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Rolling Barrage


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I'm trying to figure out how to create a rolling barrage.  I know if you have enough tubes and spotters, you can kinda make something up for turn one up but it is still not the kind that infantry or armor can follow behind. And to merely change the aim point does't  work as the new point is usually obscured by the previous rounds dust/smoke cloud plus there would be a lag time before the new rounds would be on the way.  

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Also, the typical "rolling barrage" is something that would normally happen outside of the remit of CM battles, i.e. before, or between them.

Although I agree with Freyberg you can try to create your own with TRPs.

Also, some designers do include pre-planned arty missions, but it is quite rare. And I tend to have my troops keep their heads downs, just in case.

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7 hours ago, markshot said:

I have noticed that you get sort of a lateral rolling barrage with a single tube and a linear fire mission.  It tends to start at one end and walk across.  Of course, if you knew the timing, and which end was which, you sort of have a rolling barrage.

You might also find that sometimes it goes back the other way during longer missions.

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On 10/12/2019 at 6:55 PM, markshot said:

I have noticed that you get sort of a lateral rolling barrage with a single tube and a linear fire mission.  It tends to start at one end and walk across.  Of course, if you knew the timing, and which end was which, you sort of have a rolling barrage.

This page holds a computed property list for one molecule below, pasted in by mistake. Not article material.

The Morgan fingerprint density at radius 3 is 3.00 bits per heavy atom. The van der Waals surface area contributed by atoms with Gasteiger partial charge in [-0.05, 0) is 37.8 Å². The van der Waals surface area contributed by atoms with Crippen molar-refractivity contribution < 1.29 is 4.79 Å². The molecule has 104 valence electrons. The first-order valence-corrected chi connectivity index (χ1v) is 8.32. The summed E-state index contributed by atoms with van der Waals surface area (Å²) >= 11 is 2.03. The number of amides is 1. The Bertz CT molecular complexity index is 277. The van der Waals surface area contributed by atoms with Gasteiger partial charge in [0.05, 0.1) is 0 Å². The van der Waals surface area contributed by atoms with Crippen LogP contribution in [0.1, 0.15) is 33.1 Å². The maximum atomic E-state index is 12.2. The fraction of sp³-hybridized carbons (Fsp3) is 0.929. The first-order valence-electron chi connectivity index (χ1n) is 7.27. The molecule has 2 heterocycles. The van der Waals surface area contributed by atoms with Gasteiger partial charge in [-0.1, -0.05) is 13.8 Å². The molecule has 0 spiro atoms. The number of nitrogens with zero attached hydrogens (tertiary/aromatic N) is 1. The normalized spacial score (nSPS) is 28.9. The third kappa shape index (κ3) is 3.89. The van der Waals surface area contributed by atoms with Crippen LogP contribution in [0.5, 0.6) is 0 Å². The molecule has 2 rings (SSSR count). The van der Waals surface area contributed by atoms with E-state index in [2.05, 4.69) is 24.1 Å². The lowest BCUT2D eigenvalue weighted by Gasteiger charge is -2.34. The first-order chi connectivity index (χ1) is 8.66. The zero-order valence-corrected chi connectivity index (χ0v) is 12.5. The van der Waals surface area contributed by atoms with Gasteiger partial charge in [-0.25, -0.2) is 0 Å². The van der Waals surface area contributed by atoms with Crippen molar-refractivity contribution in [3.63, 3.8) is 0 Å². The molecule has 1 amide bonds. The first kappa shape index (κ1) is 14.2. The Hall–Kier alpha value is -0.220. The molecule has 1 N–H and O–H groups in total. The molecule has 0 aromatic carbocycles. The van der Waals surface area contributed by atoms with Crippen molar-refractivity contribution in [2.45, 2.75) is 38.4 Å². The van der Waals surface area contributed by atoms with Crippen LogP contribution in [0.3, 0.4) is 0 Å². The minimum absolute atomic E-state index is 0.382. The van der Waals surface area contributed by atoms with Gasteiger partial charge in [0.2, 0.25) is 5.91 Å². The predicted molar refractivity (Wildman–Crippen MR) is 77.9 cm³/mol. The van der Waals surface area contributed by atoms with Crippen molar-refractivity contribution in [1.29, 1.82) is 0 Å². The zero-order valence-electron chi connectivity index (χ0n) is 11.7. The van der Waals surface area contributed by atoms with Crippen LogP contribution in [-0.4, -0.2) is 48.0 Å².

You must have gotten lucky, because every linear barrage I plot falls randomly along the entire line, no matter how many tubes I use.

The best rolling barrage I've made is using sequential pre-planned linear barrages, spaced a couple hundred meters apart, and set to start immediately, followed by the standard delays at five, ten, and fifteen minutes.
You can cover quite a bit of area, and having the five minute timing allows you five minutes to move into each beaten zone and clear it before the next zone ceases fire.

It's not a literal "walking barrage" like you would have in WW1, but honestly, trying something like that in WW2 is just plain stupid.

One survivor with an LMG can ruin your whole plan. In WW1 walking barrages were accompanied by specific targeted barrages on identified enemy strongpoints and machinegun positions that had been identified with recon efforts up to many months before the battle even began, and even so, many attempts at attacks like these broke down in the face of even scattered resistance surviving the barrage until you had tanks accompanying the infantry.

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5 hours ago, General Jack Ripper said:

It's not a literal "walking barrage" like you would have in WW1, but honestly, trying something like that in WW2 is just plain stupid.